Fabrication Processes of MEMS Phase Shifters on Polymer-based Substrates  Jianqun Wang, Thermpon Ativanichayaphong, Ying Cai, Wen-Ding Huang, Lun-Chen Hsu, W. Alan Davis, Mu Chiao* and J.-C. Chiao  Department of Electrical Engineering, University of Texas at Arlington, TX 76019 * Department of Mechanical Engineering, University of British Columbia, Canada  ABSTRACT  RF phase shifters find wide applications in telecommunications, satellite systems, personal wireless communication systems, radar systems, tracking systems, and sensors. They have been conventionally manufactured by semiconductor technologies which suffer from high insertion losses due to high RF series resistances.  They are expensive due to fabrication and assembly costs.  The RF MEMS phase shifters provide low insertion losses, low fabrication costs and high linearity compared with the semiconductor ones. Furthermore, polymer materials have demonstrated low material costs and low RF attenuations. In this work, we proposed to build RF MEMS phase shifters on polymer substrates. The proposed devices were successfully manufactured and tested from DC to 26 GHz. Our experimental results indicated more than 35 degrees phase shifts and low insertion losses.  INTRODUCTION  Polymers present many advantages over traditional semiconductor materials. The low RF attenuations [1-3], low dielectric constants and high resistivities [4,5] make them popular choices for high quality-factor RF applications. The low curing temperatures, high planarization degree, high thermal stability and superb chemical resistances are ideally suited for existing IC fabrication technologies. The polymers provide for versatile micromachining abilities. 3-D structures can be made by plasma etching [6], deep reactive ion etching, photolithography or hot embossing techniques. In recent years, research has been conducted in the fields of the micro-fluidic devices, wafer bonding and polymer-silicon integration [7-9]. However, polymers in RF applications are not fully explored yet.  As the core component of many modern communication systems, most phase shifters are currently based on semiconductor or ferrites devices [10]. High material and fabrication expenses, as well as the high RF losses associated with the materials, are drawbacks which hinder their further applications. RF MEMS uses conductive materials, such as metals, to form mechanically-deformable structures that can alter wave propagation characteristics. For example, the RF MEMS approach of a true-time delay utilizes a series of MEMS bridge varactors over a coplanar waveguide (CPW) transmission line. Electrostatic forces generated by applying voltages across the MEMS bridges reduce bridge heights and increase loaded capacitances. The variable capacitances change phase velocities and create phase shifting. Many RF MEMS phase shifters and related applications have been demonstrated on quartz [11], high resistivity silicon [10,12], and III-V compound substrates [13]. These showed great results such as provide lower attenuations, consume less power, and present higher linearity than semiconductor components.  Owing to the unique properties of polymers and the excellent performances of the RF MEMS device architectures, we present RF phase shifters built on polymer substrates. In this work, we investigated the design considerations, fabrication processes and experimental results of the RF MEMS phase shifters on polymer substrates.  Micro- and Nanotechnology: Materials, Processes, Packaging, and Systems III, edited by Jung-Chih Chiao, Andrew S. Dzurak, Chennupati Jagadish, David Victor Thiel, Proc. of SPIE Vol. 6415, 641515, (2006) · 0277-786X/06/$15 · doi: 10.1117/12.695577 Proc. of SPIE Vol. 6415  641515-1 Downloaded from SPIE Digital Library on 01 Nov 2011 to Terms of Use: VC V C  DESIGN CONSIDERATIONS  The uniplanar attribute of coplanar waveguide transmission lines enables construction of all the components on the same side of the substrates. This unique feature reduces manufacture steps, allows using on-wafer characterization techniques [14] and creates less expensive fabrication processes. CPW transmission lines are widely utilized as interconnects in microwave integrated circuits. They are also the essential building blocks of the RF MEMS phase shifters, impedance tuners and switches.  To minimize the losses, the characteristic impedance Zo of the CPW transmission line needs to match that of the rest of the circuitry. For most of the RF applications, the characteristic impedance is 50 Ω. The characteristic impedance of an unloaded CPW transmission line, without loading MEMS bridges, is a function of the CPW physical dimension, as well as of the dielectric properties of the substrate materials. In our work, polyimide (εr=3.5) and benzocyclobutene (BCB, εr=2.65) polymers were chosen to be the dielectric layers due to their low insertion losses, low material costs and the ease of processing them [1-3].   Figure 1. The unit-length equivalent circuit of an unloaded CPW line.  Fig. 1 shows the unit-length equivalent circuit of an unloaded CPW transmission line, where Lt and Ct are the unit-length inductance and capacitance, respectively. The relationship between L,, Ct and the unloaded characteristic impedance Zo is [15,11],  2   efft t o t o L C Z and C cZ ε=     =        (1) where the εeff is the effective dielectric constant, and c is the speed of light in vacuum. The phase velocity Vt of the unloaded CPW transmission lines is [15] 1 t t t V L C =        (2)  Figure 2. The unit-length equivalent circuit of a loaded CPW line.  Loading a CPW transmission line with periodic MEMS bridges adds shunt capacitances Cb in parallel to the Ct. The modified unit equivalent circuit is shown in Fig. 2. The total capacitance of the loaded CPW transmission line thus becomes Cl=Cb/s+Ct, where s is the periodic spacing between two adjacent MEMS bridges. The increased capacitance slows down the phase velocity and thus creates phase shifting. The loaded CPW line phase velocity is given by Barker [11]  1 ( / )l t t b V L C C s = +        (3) Placing MEMS bridges over a CPW transmission line decreases the characteristic impedance as well. Eq. (4) gives the loaded characteristic impedance [11]. To obtain a minimum transmission loss, the dimensions of the CPW transmission lines need to be properly designed so that the loaded characteristic impedance can be close to 50 Ω. / t l t b LZ C C s = +       (4)  and b eff AC A W w d ε=   = ×      (5) Proc. of SPIE Vol. 6415  641515-2 Downloaded from SPIE Digital Library on 01 Nov 2011 to Terms of Use: CPW Lines Impedance Transition Feeding Pads ibm The capacitance of each MEMS bridge is governed by Eq. (5), where A is the MEMS bridge area determined by the width of the CPW center conductor line (W) and the bridge width (w), d is the height between the MEMS bridges and the CPW center conductor line. Applying voltages across MEMS bridges generates electrostatic forces pulling the MEMS bridges toward the CPW center conductor line and increases the MEMS bridge capacitance Cb.  However, the CPW line with periodically distributed bridges has an upper operational frequency limit at which the guided wavelength is comparable to the spacing of bridges. Beyond this frequency, the CPW transmission line becomes reactive and return loss increases. This frequency is called Bragg frequency and is given by [11, 16].   1 ( / )Bragg t t b f s L C C sπ= +      (6) This indicates, with loaded MEMS bridges, that the Bragg frequency was lower than the unloaded one.  Taken all the above elements and convenience for probing into consideration, the CPW line dimensions were chosen to have a spacing (S) and a signal-line width (W) of 100-µm, similar to Barker’s design. The CPW transmission line of such dimensions has an unloaded characteristic impedance greater than 100 Ω with either polyimide or BCB as the dielectric layer and glass as the substrate. The bridge spacing (s) also impacts the phase shifting values. It not only determines the traveling distance of guided waves, but also the per unit- length loaded capacitance.  Bridge spacings of 300, 400, 500 and 600-µm were chosen for design comparison. The bridge width (w) plays a significant role in two parameters: it affects the loaded capacitance, namely phase shifting, and the transmission loss. After careful consideration, the bridge widths of 30- and 60-µm were selected.  The devices were measured with GSG (ground-signal-ground) probes which have dimensions of 150-µm spacing and 50-µm width. The CPW line has dimensions of 100-µm spacing and 100-µm width. A taper type of impedance transition was designed not only to accommodate the dimensional difference, but also to avoid an abrupt impedance change between the CPW line and the feeding pads [3,17].  Figure 3. The taper impedance transition.  The actuation voltage is given by Eq (7), where Vbias is the actuating voltage across the MEMS bridges, and εo is the free space permittivity. Only one third of the bridge height (d) can be used to change the MEMS capacitance due to the capacitive MEMS pull-in condition [11]. Beyond one third of the bridge height, the MEMS bridges will collapse onto the CPW center conductor line. The voltage at which this collapse happens is called the “pull-in voltage” given by Eq. (8), 2 2   ( )2 o bias WwF V N d ε=       (7) 38  ( ) 27p oo kV d V Wwε=       (8) where k is the spring constant of the bridge membrane as a function of its dimensions, material strength, and surface stress level [11].    Proc. of SPIE Vol. 6415  641515-3 Downloaded from SPIE Digital Library on 01 Nov 2011 to Terms of Use: FABRICATION PROCESS  (a) Polymer Deposition  Glass substrates were cleaned with an acetone ultrasonic bath for 2 minutes to remove surface contaminations and followed by 1-minute hotplate baking at 100°C to dehydrate any residual liquid on glass surfaces. Two types of polymers were selected as the dielectric materials: benzocyclobutene (BCB) and polyimide. For BCB polymer deposition, the surface promoter AP3000 was applied by spin-on process at 3000 rpm for 20 seconds, followed by hotplate baking at 100°C for 1 minute. BCB resin was spun on at 2000 rpm for 30 seconds, which gave more than a 10-µm thickness. A heating process was performed at 90°C for 1 minute to obtain a firmer polymer layer and to avoid polymer reflowing during the curing process. For polyimide deposition, the same process steps were performed except no surface promoter was needed. The polyimide has a very good self-adhesive property [5].  The hard curing step for BCB was conducted inside a nitrogen-purged environment oven ramping slowly from the room temperature to 250°C at which the curing process lasted for one hour. Such a heating step cures more than 95% of the polymer [4]. The curing temperature for the polyimide was 350°C, the rest of curing profile was the same as that of BCB.  Fig. 4 (a) shows a polymer layer on a glass substrate.  (b) CPW Metal Formation  Samples were washed with acetone in an ultrasonic bath to remove any cross contaminations. NR7 negative photoresist was spun on top of the polymers at 3000 rpm for 40 seconds, followed by 150°C hotplate baking for 1 minute. Next, the CPW patterns were exposed through a soda lime photomask. Post exposure bake (PEB) was performed at 100°C for 1 minute. The samples were then developed in RD6 developer with agitation for 25-30 seconds, followed by a DI water rinse and nitrogen air drying.  A sandwich metal layer of chromium-aluminum-chromium was deposited using the thermal evaporation technique. The thickness of the Cr-Al-Cr layers is 500-8000-500 Å, respectively. The two Cr layers functioned as adhesion materials. Our experiments showed that without adhesion metals, the aluminum CPW layer neither stayed on the polymer sturdily nor stuck to the MEMS bridges firmly in the later processing steps.  The samples were soaked in acetone solvent overnight for metal liftoff. Most of unexposed negative photoresist NR7-3000p together with the metals on top of it were lifted off by acetone soaking and a short time ultrasonic agitation (less than 2 minutes). However, due to the uncertainty of the photolithography and excessive thermal evaporation heating, the NR7 may be partially overexposed and cured. Thus it was not easy to be lifted off by the acetone soak and ultrasonic bath completely. In this case, 10 minutes of RR2 hot bath (80°C) would be adequate to give a clean liftoff. Fig. 4 (b) shows the cross section of a CPW transmission line on the polymer-glass substrate.  (c) Silicon Nitride Growth  The samples were cleaned with an acetone wash. Ultrasonic process was avoided in this step, because the metal layer formed in the last step was vulnerable to the ultrasonic waves. The patterns of the CPW center conductor insulating layer were defined by the same photolithography processes. A silicon nitride insulating layer of 3000 Å was grown using a RF sputtering technique. A lift-off process again was performed with the same conditions as in the previous step.  Fig. 4 (c) shows the silicon nitride on the CPW center conductor.  (d) Sacrificial Layer Deposition  The samples were washed with acetone before the positive photoresist S1813 was used to form the sacrificial layer. The S1813 was spun on the samples at 2500 rpm for 30 seconds, followed by hotplate baking at 105°C for 70 seconds. Such spinning speed gave about a 1.75 µm thick photoresist layer. The photoresist layer was Proc. of SPIE Vol. 6415  641515-4 Downloaded from SPIE Digital Library on 01 Nov 2011 to Terms of Use: Polymer Glass Slid Al CPW Line — Silicon Nitride Photoresist Copper Al Cu Bridge Al CPW Signal Line Al CPW Ground Line Polymer 50 ohm Feeding Line patterned with the sacrificial photomask by the photolithography. The samples were developed for 30 seconds in MF319 developer. The samples were then heated on a hotplate at 130˚C for 3.5 minutes. This post- developing bake was critical. It would give the sacrificial layer enough robustness, yet the photoresist would still be able to be dissolved later by the photoresist stripper. A different heating profile may either cure the photoresist or would not generate a firm sacrificial layer. Fig. 4 (d) shows the sacrificial layer.  (e) Bridge Formation   A copper layer of 1.5-µm thickness was deposited using a thermal evaporation process. During the evaporation, samples were rotated at different angles to ensure an evenly grown copper layer. Bridges patterns were defined using a photoresist S1813 layer by the photolithography process. The photoresist served as a mask for copper etching. The etching process was performed in APS100 copper etchant at 50°C for 30 seconds. Fig. 4 (e) illustrates this bridge formation process.  (f) Device Release  The samples were soaked inside an 1165 photoresist stripper overnight, followed by alcohol rinsing with agitation. To avoid the bridge stiction, the samples were baked at 110°C for 10 minutes to quickly evaporate the alcohol residues.  Fig. 4 (f) shows a bridge after releasing and (g) shows a 3-D sketch of a phase shifter.   (a)        (b)          (c)        (d)          (e)         (f)  (g)  Figure 4. Fabrication processes. (a) Polymer deposition. (b) CPW transmission line formation. (c) Silicon nitride growth. (d) Sacrificial layer deposition. (e) Bridge formation. (f) Device release. (g) A 3-D sketch of a phase shifter. Proc. of SPIE Vol. 6415  641515-5 Downloaded from SPIE Digital Library on 01 Nov 2011 to Terms of Use:     (a)          (b) Figure 5. (a) A photo of phase shifters on the polymer dielectric layer and glass substrate. (b) A SEM photo of MEMS bridges over a CPW center conductor line.  EXPERIMENTAL RESULTS  The RF MEMS phase shifters on polymer-glass based substrates were successfully manufactured. The devices were characterized with an Agilent 8510 network analyzer and two Cascade Microtech Infinity GSG- 150 probes from DC to 26 GHz. The scattering parameter measurements were calibrated by the Cascade Microtech ISS-005-016 impedance standard substrates. The DC actuating voltages were applied by a HP4142B DC source and a HP 11612 biasing network.  Fig. 5 (a) shows a photo of phase shifters on the polymer dielectric layer and glass substrate; Fig. 5 (b) shows a scanning electron microscopic (SEM) picture of MEMS bridges over a CPW center conductor line. The bridge has dimensions of 60-µm width and 300-µm length. The entire phase shifter length is 6.5-mm. Our measurement results indicate that, with 16 MEMS bridges, a bridge spacing of 300-µm, a bridge width of 60- µm, and a BCB dielectric layer of 10-µm, the phase shift reaches 35˚ linearly as the frequency increases. Fig. 6 (a) shows with biasing voltages of 10V, 20V and 25V, the phase shifts are 7˚, 25˚ and 35˚ at 26 GHz, respectively. The phase shifts are 5˚, 14˚ and 18˚ at 15GHz.  Fig. 6 (b) shows the insertion and return losses. The insertion losses were consistently found to be 2.5 dB at 26 GHz regardless of the different biasing voltages. 0 5 10 15 20 25 30 -40 -35 -30 -25 -20 -15 -10 -5 0 5 Frequency (GHz) P ha se  S hi ft ∆Φ  Phase Shift 10v 20v 25v                 (a)      (b) Figure 6. Experimental results of a phase shifter. (a) Phase shifts with different biasing voltages. (b) Insertion and return losses.  To verify the experimental results, the insertion loss and return loss were simulated using the finite element method (FEM). The simulation results agree well with the experimental measurements. The simulated insertion loss of 2 dB (Fig. 7) is slightly lower than that of experimental results (2.5 dB). The reason for this discrepancy was most likely due to the idealized assumptions such as the zero loss tangent and zero 0 5 10 15 20 25 30 -40 -35 -30 -25 -20 -15 -10 -5 0 Frequency (GHz) dB  S parameters Return Loss Insertion Loss 0v 10v 20v 25v Proc. of SPIE Vol. 6415  641515-6 Downloaded from SPIE Digital Library on 01 Nov 2011 to Terms of Use: conductivity of BCB in the simulation configuration. Also, the fabrication process may be subject to some uncertain variations. 0 5 10 15 20 25 30 -30 -25 -20 -15 -10 -5 0 Frequency (GHz) dB S Parameters Return Loss, Insertion Loss  Figure 7. Simulation results of a RF MEMS phase shifter.   CONCLUSIONS  In this paper, we investigated the design, fabrication techniques and performance of RF phase shifters on polymer substrates. Our measurement indicates that the phase shift reaches 35˚ at 26 GHz. The insertion loss is about 2.5 dB. The fabrication processes used low cost materials and gave repeatable results.  ACKNOWLEDGEMENT  This research is sponsored by the National Science Foundation DMI #0428884.  The authors would like to express their gratitude to Dr. N. Scott Barker for his help and valuable suggestions on fabrication, Dr. Ronald Carter for his help on characterization supports, and Dr. Nasir Basit and Mr. Dennis Bueno for their cleanroom assistance.  REFERENCE  1. K. Grenier, V. Lubecke, F. Bouchriha, L. Rabbia. D. Dubuc, P. Pons, and R. Plana, “Polymer in RF and milimeterwave applications,” Proc. of SPIE ,  Volume 5116, pp. 502-513, 2003. 2. L.L.W. Leung, Wai-Cheong Hon and K. J. Chen, “Low-loss coplanar waveguides interconnects on low-resistivity silicon substrate,” IEEE Transactions Components and Packaging Technologies, Volume 27, Issue 3, pp.507 - 512, Sept. 2004. 3. Jianqun Wang, Ying Cai, Thermpon Ativanichayaphong, Mu Chiao and J.-C. Chiao, “Fabrication techniques and RF performances of transmission lines on polymer substrates,” Proc. of SPIE, Volume 6035, 2006. 4. DOW Processing Procedures For CYCLOTENETM 4000 Series Resin.. 5. HD MicroSystems PI-2730 Series Low Stress Photodefinable PolyimideProduct Information and Process Guidelines. 6. Sang Won Park, Kabseog Kim, Jeong-Bong Lee, and Wendel Alan Davis, “Plastic-based pattern transfer process for RF MEMS passives,” IEEE 2002 Emerging Telecommunication Technologies Conference, Richardson, TX, September 2002. Proc. of SPIE Vol. 6415  641515-7 Downloaded from SPIE Digital Library on 01 Nov 2011 to Terms of Use: 7. D. O. Popa, et. al., “BCB wafer bonding for microfluidics”, TEXMEMS VI Conference, Texas A&M, September 2004. 8. N. Ghalichechian, A. Modafe, R. Ghodssi, P. Lazzeri, R. Micheli, and M. Anderle, "Integration of benzocyclobutene polymers and silicon micromachined structures using anisotropic wet etching," Journal of Vacuum Science and Technology B: Microelectronics and Nanometer Structures, vol.22, pp. 2439-2447, September 2004. 9. D. O. Popa, T.J. Hwang, J.Q. Lu, B.H. Kang, and H. Stephanou, “BCB Wafer Bonding Compatible with Bulk Micro machining”, in Proc. of Int’l Electronic Packaging Technical Conference and Exhibition, INTERPACK ’03, Maui, Hawaii, July 2003. 10. T.S. Ji, K.J. Vinoy, and V.K. Varadan, "Distributed MEMS phase shifters by microstereolithography on silicon substrates for microwave and millimeter wave applications," Smart Materials and Structures, vol. 10, pp. 1224-1229, 2001. 11. N. S. Barker and G. M. Rebeiz, “Distributed MEMS true-time delay phase shifters and wide band switches,” IEEE Trans. Microwave Theory Tech., vol. 46, Issue 11, pp. 1881–1890, Nov. 1998. 12. Jian Qing, Yanling Shi, Wei Li, Zongsheng Lai, Ziqiang Zhu, and Peisheng Xin, “Ka-band distributed MEMS phase shifters on silicon using AlSi suspended membrane,” Journal of Microelectromechanical Systems, Vol, 13, No. 3, June 2004. 13. Rebeiz, G.M., Guan-Leng Tan, and Hayden, J.S., “RF MEMS Phase Shifter: Design and Applications,” IEEE Microwave Magazine, Volume 3, Issue 2, pp72–81, June 2002. 14. Rainee N. Simons, “Coplanar Waveguide Circuits, Components, and Systems,” John Wiley & Sons, Inc., 2001. 15. David M. Pozar, “Microwave Engineering,” John Wiley & Sons, Inc., 1998. 16. M. J. W. Rodwell, S. T. Allen, R. Y. Yu, M. G. Case, U. Bhat tacharya, M. Reddy, E. Carman, M. Kamegawa, Y. Konishi, J. Pusl, and R. Pullela, “Active and nonlinear wave propagationdevices in ultrafast electronics and optoelectronics," Proceedings of the IEEE, vol. 82, no. 7, pp. 1037-1059, July 1994. 17. Janusz Grzyb and Gerhard Tröster, “Characteristic impedance deembeding of printed lines with probe-tip calibrations,” Proc. 32nd European Microwave Conference, Milan, Italy, September 23-26, 2002.  Proc. of SPIE Vol. 6415  641515-8 Downloaded from SPIE Digital Library on 01 Nov 2011 to Terms of Use:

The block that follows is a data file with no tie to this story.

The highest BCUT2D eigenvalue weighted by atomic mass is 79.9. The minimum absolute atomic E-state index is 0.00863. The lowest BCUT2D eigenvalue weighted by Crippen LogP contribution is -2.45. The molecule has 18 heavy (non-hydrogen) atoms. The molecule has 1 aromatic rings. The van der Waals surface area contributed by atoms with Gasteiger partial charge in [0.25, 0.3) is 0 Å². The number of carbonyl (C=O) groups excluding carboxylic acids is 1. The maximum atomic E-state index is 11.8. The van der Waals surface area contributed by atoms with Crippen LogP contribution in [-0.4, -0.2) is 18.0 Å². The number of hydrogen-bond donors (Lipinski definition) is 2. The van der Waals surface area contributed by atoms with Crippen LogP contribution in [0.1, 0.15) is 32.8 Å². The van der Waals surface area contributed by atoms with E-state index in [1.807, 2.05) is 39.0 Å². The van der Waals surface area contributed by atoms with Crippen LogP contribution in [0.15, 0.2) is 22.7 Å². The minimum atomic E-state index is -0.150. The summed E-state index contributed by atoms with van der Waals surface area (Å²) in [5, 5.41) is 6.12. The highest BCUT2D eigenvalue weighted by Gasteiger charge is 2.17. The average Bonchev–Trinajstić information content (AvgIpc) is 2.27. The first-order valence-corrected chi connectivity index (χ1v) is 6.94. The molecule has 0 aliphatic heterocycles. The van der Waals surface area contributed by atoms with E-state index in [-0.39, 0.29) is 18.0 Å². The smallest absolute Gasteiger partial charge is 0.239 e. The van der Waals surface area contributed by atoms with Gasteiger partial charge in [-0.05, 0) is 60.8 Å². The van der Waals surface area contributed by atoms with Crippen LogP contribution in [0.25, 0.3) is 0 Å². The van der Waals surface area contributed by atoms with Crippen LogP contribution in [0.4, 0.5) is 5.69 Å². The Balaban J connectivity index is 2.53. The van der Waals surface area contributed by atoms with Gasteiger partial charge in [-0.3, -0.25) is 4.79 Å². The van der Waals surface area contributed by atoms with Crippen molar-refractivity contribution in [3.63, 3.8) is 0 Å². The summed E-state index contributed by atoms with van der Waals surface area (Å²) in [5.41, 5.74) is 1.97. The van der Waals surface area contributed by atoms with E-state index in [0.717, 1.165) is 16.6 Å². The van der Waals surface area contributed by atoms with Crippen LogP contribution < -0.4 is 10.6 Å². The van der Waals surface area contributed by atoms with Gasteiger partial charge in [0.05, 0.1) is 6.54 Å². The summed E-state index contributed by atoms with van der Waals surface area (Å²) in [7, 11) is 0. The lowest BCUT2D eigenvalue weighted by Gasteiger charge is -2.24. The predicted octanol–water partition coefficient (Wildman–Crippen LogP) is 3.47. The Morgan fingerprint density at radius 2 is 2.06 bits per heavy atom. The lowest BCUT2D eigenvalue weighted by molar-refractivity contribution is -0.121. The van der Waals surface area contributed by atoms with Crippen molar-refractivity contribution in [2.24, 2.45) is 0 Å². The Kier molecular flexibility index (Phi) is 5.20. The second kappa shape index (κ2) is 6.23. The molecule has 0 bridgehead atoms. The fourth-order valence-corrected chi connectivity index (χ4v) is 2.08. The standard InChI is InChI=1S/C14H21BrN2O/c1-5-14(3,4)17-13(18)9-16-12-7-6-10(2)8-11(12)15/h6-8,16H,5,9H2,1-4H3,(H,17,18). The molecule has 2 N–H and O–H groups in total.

Citation Scheme:


Usage Statistics

Country Views Downloads
China 9 0
Taiwan 5 0
United States 1 0
City Views Downloads
Beijing 9 0
Taipei 5 0
Redmond 1 0

{[{ mDataHeader[type] }]} {[{ month[type] }]} {[{ tData[type] }]}


Share to:


Related Items